A Canadian soldier, foreground, with 1st Battalion, Royal Canadian Regiment, carries his weapons after a mission with Canadian and Afghan troops in Khebari Ghar in the Panjwayi district, southwwest of Kandahar, Afghanistan, in June. ((Anja Niedringhaus/Associated Press))

Canada's role in Afghanistan is expected to be high on the agenda as Parliament resumes sitting on Monday, even though NATO has yet to announce firm plans on troop levels and what exactly it wants from Canadian forces.

Last week, Prime Minister Stephen Harper announced that some Canadian troops would remain in the country until 2014 in a non-combat, training role.

The move would extend Canada's military presence in Afghanistan three years past the July 2011 withdrawal deadline set by Parliament, but would remove troops from the front lines of fighting.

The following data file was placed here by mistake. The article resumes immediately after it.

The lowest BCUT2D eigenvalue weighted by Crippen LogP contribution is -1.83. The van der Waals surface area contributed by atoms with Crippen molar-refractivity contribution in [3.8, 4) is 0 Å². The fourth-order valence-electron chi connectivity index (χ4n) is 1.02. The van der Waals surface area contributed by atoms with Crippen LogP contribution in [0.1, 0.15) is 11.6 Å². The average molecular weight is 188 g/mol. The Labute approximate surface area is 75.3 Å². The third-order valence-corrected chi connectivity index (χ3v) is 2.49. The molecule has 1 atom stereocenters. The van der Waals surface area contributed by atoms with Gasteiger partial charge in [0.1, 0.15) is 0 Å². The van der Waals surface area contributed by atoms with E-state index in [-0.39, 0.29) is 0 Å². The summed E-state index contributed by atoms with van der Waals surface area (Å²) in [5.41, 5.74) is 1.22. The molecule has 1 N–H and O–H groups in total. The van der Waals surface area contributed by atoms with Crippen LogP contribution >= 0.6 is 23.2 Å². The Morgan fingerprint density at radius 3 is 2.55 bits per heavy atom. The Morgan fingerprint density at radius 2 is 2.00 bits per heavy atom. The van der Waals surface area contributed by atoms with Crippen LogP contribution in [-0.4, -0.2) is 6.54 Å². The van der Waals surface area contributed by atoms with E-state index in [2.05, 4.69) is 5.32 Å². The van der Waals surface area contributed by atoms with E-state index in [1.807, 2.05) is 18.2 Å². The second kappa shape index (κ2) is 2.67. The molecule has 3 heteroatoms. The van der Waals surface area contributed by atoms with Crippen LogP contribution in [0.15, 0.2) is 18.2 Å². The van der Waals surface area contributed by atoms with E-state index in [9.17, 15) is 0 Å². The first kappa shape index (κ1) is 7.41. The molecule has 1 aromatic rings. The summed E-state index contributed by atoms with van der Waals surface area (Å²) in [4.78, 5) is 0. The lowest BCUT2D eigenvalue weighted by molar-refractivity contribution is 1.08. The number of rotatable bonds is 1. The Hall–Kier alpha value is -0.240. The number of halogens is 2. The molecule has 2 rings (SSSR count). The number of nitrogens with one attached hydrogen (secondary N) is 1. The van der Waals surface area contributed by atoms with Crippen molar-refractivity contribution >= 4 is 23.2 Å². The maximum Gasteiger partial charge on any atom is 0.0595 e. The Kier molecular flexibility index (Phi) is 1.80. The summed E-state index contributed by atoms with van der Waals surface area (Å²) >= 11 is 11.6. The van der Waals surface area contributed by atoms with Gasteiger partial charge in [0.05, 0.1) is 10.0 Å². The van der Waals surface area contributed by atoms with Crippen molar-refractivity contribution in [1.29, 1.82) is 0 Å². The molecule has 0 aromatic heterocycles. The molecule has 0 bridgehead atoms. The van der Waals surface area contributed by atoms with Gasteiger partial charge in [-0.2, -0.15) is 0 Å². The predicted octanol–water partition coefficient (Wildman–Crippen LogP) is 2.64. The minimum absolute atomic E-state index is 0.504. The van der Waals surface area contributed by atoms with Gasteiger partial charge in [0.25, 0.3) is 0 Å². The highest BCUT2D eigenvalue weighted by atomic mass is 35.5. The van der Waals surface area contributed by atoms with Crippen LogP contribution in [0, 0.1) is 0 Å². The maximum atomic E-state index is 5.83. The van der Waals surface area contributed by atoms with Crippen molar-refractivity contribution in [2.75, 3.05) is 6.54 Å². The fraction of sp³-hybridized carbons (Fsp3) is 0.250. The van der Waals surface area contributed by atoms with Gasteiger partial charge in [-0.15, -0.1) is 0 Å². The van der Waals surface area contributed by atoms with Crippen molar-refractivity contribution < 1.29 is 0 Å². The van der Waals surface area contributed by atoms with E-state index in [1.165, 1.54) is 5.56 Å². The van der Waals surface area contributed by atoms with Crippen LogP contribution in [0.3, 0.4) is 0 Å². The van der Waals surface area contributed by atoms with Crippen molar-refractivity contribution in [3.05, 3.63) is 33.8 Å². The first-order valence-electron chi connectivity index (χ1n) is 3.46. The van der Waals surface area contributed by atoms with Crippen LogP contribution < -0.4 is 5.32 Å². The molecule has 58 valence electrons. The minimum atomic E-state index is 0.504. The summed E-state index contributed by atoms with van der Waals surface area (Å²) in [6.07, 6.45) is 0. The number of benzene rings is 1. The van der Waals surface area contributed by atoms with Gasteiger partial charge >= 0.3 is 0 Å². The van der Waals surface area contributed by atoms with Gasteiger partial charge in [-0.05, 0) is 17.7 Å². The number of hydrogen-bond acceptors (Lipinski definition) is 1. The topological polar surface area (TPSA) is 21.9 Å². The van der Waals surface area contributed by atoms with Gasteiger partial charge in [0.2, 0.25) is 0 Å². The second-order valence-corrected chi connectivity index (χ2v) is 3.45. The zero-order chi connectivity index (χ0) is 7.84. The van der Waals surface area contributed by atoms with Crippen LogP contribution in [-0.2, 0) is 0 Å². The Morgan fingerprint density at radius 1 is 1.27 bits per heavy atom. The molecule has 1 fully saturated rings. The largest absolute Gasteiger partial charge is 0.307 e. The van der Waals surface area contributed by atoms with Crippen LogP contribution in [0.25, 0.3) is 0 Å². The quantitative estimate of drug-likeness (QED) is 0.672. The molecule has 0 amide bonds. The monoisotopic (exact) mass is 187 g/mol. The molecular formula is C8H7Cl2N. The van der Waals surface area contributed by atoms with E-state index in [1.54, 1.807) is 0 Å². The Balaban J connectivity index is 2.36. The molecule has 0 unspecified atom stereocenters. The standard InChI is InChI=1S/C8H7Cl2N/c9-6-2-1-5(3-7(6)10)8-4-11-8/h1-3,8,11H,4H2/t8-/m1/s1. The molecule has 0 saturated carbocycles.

While the Liberals appear to be onside with the government, the NDP and Bloc are not.

The Conservative government faces international pressure — publicly and privately — to leave behind at least a contingent of military trainers to help address a shortfall in the NATO-led mission.

With a NATO meeting scheduled later this week in Lisbon, Portugal, details of Canada's role will likely be delayed.

Officials meeting in the Portuguese capital from Nov. 18-20 will hear from U.S. Gen. David Patraeus, who is in charge of American forces in Afghanistan. He will unveil a more detailed timetable leading to 2014 and will lay out what type of troops will be needed to stay behind and how many will be needed to rebuild and retrain the Afghan army to take over security.

It is reported Canada plans to reduce its current deployment of about 2,700 troops in Afghanistan to roughly 750 military "trainers" and another 250 military support staff, but the government has not offered exact numbers.

The Obama administration has been saying it wants to begin withdrawing troops from Afghanistan in July 2011, but U.S. Defence Secretary Robert Gates last week said it will likely be a "years-long process," apparently to signal to Taliban insurgents that U.S. and NATO-led troops aren't leaving anytime soon.